Shielding effectiveness cannot typically be directly measured. It is often desirable to make an assessment of shielding integrity which is independent of what the cable is actually used for in each situation. (For example, Zdevice1 may change over time and hence the shielding effectiveness for that particular circuit will change, as well.) This can be done by concentrating on the transfer impedance. Note from the equation above that if the transfer impedance is known, the shielding effectiveness of a given circuit can be computed for any arbitrary load impedances. If a change in the transfer impedance is detected, then the effects of this change on the shielding effectiveness can easily be inferred. For this reason, assessment of shielding effectiveness usually involves a measurement of the transfer impedance of shielded wires.
A typical transfer impedance measurement is shown in FIG. 3. The core wire is connected to the shield at one end and both are connected to the aircraft structure. The other end of the shielded core wire is left open circuit. A known (measured) current is induced on the shield. The shield should remain at approximately 0 volts potential with respect to the ground structure which acts as the current return. The core wire voltage is measured relative to the ground structure at the open circuit end of the core wire. Then the transfer impedance is computed by: ##EQU4##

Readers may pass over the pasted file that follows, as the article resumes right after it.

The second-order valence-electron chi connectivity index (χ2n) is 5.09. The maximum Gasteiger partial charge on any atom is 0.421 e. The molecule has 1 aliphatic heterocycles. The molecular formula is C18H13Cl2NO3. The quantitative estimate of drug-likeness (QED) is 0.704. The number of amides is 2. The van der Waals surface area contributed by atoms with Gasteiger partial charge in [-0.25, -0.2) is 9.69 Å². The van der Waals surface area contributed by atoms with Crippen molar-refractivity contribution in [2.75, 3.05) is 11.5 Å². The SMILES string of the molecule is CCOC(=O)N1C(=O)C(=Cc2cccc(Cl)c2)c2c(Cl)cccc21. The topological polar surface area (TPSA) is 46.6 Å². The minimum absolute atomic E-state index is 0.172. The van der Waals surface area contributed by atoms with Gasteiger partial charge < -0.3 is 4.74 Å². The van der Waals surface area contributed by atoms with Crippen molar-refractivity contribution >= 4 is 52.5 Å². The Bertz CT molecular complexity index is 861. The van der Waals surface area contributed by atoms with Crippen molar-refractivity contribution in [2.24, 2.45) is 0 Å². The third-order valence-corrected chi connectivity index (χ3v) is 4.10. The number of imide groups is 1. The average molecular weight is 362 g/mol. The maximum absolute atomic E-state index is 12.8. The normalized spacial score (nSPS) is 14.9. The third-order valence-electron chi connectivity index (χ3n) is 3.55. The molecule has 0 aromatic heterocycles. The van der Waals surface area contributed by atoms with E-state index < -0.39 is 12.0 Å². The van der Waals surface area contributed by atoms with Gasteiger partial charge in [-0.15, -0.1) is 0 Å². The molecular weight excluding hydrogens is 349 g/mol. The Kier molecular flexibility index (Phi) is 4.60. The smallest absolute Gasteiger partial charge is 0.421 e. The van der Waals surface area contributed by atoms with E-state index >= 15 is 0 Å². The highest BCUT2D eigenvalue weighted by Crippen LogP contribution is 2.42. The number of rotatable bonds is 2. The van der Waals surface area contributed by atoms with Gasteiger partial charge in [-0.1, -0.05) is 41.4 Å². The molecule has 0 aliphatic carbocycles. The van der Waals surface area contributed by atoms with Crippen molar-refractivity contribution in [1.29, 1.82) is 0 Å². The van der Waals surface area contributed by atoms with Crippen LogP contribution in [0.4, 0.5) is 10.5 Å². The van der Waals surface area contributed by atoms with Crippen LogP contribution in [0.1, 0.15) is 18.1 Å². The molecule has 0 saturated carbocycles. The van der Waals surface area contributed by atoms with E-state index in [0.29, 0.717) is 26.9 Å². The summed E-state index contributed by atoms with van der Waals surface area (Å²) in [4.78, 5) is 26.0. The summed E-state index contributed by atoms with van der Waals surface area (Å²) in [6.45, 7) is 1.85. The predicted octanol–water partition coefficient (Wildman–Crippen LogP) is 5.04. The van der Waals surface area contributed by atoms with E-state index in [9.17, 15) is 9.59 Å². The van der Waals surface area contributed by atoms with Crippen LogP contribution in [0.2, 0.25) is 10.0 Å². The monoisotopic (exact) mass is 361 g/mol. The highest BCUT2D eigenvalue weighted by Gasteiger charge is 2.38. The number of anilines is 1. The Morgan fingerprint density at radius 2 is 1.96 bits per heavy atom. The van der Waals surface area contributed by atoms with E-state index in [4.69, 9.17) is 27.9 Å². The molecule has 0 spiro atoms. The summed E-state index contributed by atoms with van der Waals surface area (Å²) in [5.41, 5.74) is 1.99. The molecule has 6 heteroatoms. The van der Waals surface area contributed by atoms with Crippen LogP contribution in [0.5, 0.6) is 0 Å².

For a typical shielded wire, at frequencies below the cable resonance, the transfer impedance can be characterized by two elements:
Zt =Rt +jωLt ( 6)
Rt -DC Resistance of the shield circuit
Lt -Mutual Inductance between the core wire and the shield.
There is a long history of making transfer impedance measurements in this way. The literature contains many examples of independent researchers who model shielded wires in this way as a means to assess shielding effectiveness.1,2,3,4,5 Researchers in the field have developed models for predicting the transfer impedance of shielded wires based on physical attributes of the cable and shielding.
This invention concerns a process whereby a simple, non-intrusive electrical measurement can be used to verify the integrity of shielding on wiring. FIG. 1 gives a basic illustration of the process. Transfer impedance (Zt) is the ideal physical quantity to measure in order to assess shielding effectiveness. However, transfer impedance measurement is typically inconvenient and does not lend itself to non-intrusive measurements. The loop self-impedance (Zs) is physical quantity which, when measured, supplies much of the same information about the shielding effectiveness as the transfer impedance. The state of the transfer impedance may be inferred from the measurement of the loop self-impedance. The new process provides a non-intrusive measurement of the loop self-impedance.